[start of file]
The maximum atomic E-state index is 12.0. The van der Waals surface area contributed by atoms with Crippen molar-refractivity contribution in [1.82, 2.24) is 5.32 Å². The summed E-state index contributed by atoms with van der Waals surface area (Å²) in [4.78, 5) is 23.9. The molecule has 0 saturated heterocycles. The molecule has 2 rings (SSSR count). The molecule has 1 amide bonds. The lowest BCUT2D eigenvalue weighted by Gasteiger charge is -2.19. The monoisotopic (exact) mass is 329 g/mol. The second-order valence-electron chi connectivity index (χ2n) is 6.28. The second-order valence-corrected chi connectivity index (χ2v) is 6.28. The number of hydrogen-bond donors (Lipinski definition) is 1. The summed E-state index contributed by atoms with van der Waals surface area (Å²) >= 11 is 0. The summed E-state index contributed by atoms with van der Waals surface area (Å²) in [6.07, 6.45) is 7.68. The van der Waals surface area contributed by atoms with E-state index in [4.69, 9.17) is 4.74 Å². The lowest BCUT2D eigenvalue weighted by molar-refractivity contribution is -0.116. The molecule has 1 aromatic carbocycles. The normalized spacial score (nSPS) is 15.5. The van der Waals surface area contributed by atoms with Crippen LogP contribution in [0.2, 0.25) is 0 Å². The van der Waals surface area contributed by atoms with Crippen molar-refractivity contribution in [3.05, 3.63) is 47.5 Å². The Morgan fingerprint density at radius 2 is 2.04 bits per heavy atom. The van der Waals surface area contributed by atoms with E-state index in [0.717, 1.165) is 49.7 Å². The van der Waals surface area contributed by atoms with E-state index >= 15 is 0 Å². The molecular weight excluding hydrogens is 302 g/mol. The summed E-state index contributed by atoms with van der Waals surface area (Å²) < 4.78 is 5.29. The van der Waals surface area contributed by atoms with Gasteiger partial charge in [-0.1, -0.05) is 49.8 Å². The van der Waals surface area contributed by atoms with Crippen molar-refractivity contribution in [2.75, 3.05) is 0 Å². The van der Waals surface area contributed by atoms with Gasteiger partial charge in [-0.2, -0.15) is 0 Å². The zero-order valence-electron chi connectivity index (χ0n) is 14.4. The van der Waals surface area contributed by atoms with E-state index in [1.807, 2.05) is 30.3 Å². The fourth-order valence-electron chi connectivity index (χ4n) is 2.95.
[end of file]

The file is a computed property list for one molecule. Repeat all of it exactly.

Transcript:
The maximum atomic E-state index is 12.0. The van der Waals surface area contributed by atoms with Crippen molar-refractivity contribution in [1.82, 2.24) is 5.32 Å². The summed E-state index contributed by atoms with van der Waals surface area (Å²) in [4.78, 5) is 23.9. The molecule has 0 saturated heterocycles. The molecule has 2 rings (SSSR count). The molecule has 1 amide bonds. The lowest BCUT2D eigenvalue weighted by Gasteiger charge is -2.19. The monoisotopic (exact) mass is 329 g/mol. The second-order valence-electron chi connectivity index (χ2n) is 6.28. The second-order valence-corrected chi connectivity index (χ2v) is 6.28. The number of hydrogen-bond donors (Lipinski definition) is 1. The summed E-state index contributed by atoms with van der Waals surface area (Å²) >= 11 is 0. The summed E-state index contributed by atoms with van der Waals surface area (Å²) in [6.07, 6.45) is 7.68. The van der Waals surface area contributed by atoms with E-state index in [4.69, 9.17) is 4.74 Å². The lowest BCUT2D eigenvalue weighted by molar-refractivity contribution is -0.116. The molecule has 1 aromatic carbocycles. The normalized spacial score (nSPS) is 15.5. The van der Waals surface area contributed by atoms with Crippen LogP contribution in [0.2, 0.25) is 0 Å². The van der Waals surface area contributed by atoms with Crippen molar-refractivity contribution in [3.05, 3.63) is 47.5 Å². The Morgan fingerprint density at radius 2 is 2.04 bits per heavy atom. The van der Waals surface area contributed by atoms with E-state index in [0.717, 1.165) is 49.7 Å². The van der Waals surface area contributed by atoms with E-state index >= 15 is 0 Å². The molecular weight excluding hydrogens is 302 g/mol. The summed E-state index contributed by atoms with van der Waals surface area (Å²) < 4.78 is 5.29. The van der Waals surface area contributed by atoms with Gasteiger partial charge in [-0.1, -0.05) is 49.8 Å². The van der Waals surface area contributed by atoms with Crippen molar-refractivity contribution in [2.75, 3.05) is 0 Å². The van der Waals surface area contributed by atoms with Gasteiger partial charge in [-0.2, -0.15) is 0 Å². The zero-order valence-electron chi connectivity index (χ0n) is 14.4. The van der Waals surface area contributed by atoms with E-state index in [1.807, 2.05) is 30.3 Å². The fourth-order valence-electron chi connectivity index (χ4n) is 2.95.